This week, Israel's state prosecutor's office announced that it is considering a plan that would declare "negligent" parents of minor children who are repeatedly arrested for taking part in protests against the government's withdrawal and expulsion plan from Gaza and northern Samaria.
In so declaring the parents, the state would pave the way for the forcible removal of these children from their homes and their transfer to state custody. That is, the Israeli government's newest way to fight opposition protests against its plan to forcibly remove 10,000 law-abiding Israeli citizens from their homes, farms and communities this summer is to threaten parents with the forcible removal of their children from their custody if their children don't agree to stop protesting against the forcible removal plan.
This child confiscation proposal, which was defended on Wednesday by Deputy Attorney-General Shai Nitzan, is more than simply controversial. It is totalitarian. It is not simply hard-hearted. It is inhuman. And in announcing it, the government showed that in light of the precipitous drop in public support for its plan, it has lost its connection to the principles of democracy, morality and simple human decency which are the outstanding characteristics of the Israeli public.
While the public was still reeling from the state prosecution's intention to declare war on the sanctity of the family as a means to fight 14-year-old girls who prefer to stay in jail rather than agree to surrender their right to protest the policies of their government, the government launched yet another offensive against its enemies.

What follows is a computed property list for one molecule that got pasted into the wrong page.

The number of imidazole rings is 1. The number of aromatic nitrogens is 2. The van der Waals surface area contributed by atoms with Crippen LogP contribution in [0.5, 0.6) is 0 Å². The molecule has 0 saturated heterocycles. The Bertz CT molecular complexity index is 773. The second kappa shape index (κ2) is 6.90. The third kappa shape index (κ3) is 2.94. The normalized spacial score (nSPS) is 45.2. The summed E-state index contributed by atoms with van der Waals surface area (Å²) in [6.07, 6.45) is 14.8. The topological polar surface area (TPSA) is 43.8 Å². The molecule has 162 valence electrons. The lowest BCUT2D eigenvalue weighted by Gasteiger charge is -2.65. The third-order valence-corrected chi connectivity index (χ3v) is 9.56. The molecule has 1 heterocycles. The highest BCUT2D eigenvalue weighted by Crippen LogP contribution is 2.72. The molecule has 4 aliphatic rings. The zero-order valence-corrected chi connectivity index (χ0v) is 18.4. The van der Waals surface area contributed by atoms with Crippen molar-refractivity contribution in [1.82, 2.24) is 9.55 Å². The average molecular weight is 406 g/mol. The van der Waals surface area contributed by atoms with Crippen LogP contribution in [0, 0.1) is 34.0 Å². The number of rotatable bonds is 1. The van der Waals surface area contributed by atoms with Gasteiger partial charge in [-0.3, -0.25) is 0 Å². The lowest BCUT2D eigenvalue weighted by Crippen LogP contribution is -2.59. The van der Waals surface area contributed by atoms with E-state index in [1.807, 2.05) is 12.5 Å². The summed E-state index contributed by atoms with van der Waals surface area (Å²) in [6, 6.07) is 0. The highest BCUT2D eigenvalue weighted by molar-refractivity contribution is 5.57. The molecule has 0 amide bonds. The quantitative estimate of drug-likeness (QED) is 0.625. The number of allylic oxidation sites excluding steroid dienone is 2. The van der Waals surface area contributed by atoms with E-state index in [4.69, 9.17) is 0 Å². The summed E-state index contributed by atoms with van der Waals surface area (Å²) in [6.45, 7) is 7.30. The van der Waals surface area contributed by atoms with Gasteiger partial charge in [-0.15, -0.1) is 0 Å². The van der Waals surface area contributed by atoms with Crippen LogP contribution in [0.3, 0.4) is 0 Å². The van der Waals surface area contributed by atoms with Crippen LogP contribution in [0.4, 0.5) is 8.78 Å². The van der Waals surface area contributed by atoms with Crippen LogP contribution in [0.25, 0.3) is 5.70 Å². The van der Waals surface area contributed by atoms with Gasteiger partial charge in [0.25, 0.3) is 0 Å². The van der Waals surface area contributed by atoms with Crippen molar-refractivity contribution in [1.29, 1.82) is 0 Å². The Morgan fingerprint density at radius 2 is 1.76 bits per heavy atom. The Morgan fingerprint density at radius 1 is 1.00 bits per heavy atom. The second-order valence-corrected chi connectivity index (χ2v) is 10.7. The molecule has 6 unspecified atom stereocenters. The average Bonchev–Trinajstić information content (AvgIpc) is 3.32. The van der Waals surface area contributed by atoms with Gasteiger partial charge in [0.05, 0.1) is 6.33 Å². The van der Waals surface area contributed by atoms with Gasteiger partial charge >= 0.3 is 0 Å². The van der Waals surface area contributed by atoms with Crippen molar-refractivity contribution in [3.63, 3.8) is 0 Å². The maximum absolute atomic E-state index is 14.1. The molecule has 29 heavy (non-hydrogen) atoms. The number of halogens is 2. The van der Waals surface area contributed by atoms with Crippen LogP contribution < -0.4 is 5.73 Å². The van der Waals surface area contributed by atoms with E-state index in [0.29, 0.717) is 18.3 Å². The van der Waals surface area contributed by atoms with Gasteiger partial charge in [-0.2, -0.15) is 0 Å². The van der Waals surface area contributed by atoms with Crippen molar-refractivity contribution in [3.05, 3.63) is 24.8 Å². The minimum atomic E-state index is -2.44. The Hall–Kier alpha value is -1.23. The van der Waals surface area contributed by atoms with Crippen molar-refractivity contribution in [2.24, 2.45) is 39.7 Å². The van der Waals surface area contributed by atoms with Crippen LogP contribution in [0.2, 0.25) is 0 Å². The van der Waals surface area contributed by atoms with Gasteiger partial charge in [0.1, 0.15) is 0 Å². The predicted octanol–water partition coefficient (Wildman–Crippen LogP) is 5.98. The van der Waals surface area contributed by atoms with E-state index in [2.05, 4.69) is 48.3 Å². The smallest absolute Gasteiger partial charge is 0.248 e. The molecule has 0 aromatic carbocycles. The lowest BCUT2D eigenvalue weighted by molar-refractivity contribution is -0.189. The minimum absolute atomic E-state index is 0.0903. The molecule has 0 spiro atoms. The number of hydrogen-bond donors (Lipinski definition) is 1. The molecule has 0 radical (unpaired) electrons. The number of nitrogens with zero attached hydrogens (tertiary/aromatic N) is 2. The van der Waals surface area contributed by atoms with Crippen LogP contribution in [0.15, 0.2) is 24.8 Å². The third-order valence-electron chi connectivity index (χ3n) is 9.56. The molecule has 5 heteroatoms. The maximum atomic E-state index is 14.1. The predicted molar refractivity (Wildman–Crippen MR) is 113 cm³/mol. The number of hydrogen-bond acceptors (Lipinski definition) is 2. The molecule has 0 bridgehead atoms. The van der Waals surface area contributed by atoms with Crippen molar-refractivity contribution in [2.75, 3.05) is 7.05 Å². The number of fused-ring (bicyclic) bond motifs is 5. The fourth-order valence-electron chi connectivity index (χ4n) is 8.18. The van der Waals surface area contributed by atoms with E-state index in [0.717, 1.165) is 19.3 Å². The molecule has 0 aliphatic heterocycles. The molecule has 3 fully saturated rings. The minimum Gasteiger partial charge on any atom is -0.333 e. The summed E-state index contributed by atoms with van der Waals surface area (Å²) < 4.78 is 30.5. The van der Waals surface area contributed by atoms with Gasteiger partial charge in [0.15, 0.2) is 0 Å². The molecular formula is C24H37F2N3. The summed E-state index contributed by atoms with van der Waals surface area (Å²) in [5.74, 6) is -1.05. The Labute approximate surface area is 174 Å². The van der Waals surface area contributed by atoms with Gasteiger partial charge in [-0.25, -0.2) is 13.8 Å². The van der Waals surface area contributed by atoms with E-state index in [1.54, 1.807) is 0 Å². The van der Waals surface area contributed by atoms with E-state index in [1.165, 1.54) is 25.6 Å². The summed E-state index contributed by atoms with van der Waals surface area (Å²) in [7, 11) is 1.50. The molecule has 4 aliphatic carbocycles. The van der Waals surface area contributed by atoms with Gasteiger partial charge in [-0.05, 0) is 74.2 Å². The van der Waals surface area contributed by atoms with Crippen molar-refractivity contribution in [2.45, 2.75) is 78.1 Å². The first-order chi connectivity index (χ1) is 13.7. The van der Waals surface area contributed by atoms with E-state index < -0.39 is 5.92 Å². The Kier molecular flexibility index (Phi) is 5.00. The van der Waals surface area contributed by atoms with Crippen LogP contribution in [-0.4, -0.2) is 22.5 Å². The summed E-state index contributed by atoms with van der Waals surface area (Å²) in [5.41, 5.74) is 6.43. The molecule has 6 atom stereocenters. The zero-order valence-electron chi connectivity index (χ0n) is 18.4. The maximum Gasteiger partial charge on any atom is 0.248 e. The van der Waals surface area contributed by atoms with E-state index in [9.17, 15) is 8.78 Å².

The newest move, reported Thursday in Ma'ariv, is its decision to threaten citizens set for expulsion that if they don't leave their homes and farms voluntarily by August 15, the government will fine them each $40,000. This announcement came in the wake of Housing Minister Isaac Herzog's statement to The Jerusalem Post Wednesday that residents who don't cut a deal with the government for resettlement ahead of their planned eviction will simply be loaded onto buses and thrown out of their homes. Where they go after that is their problem, he explained.
The government is in trouble. With each passing day the fact that the plan to which it owes its existence ? the forcible removal of 10,000 citizens from their homes and communities and the transfer of their land to the Palestinians who have been attacking them continuously for the past five years ? is seen by more and more Israelis as irrational and dangerous.
Caroline B. Glick is the senior Middle East fellow at the Center for Security Policy in Washington, D.C., and the deputy managing editor of The Jerusalem Post, where this article first appeared.
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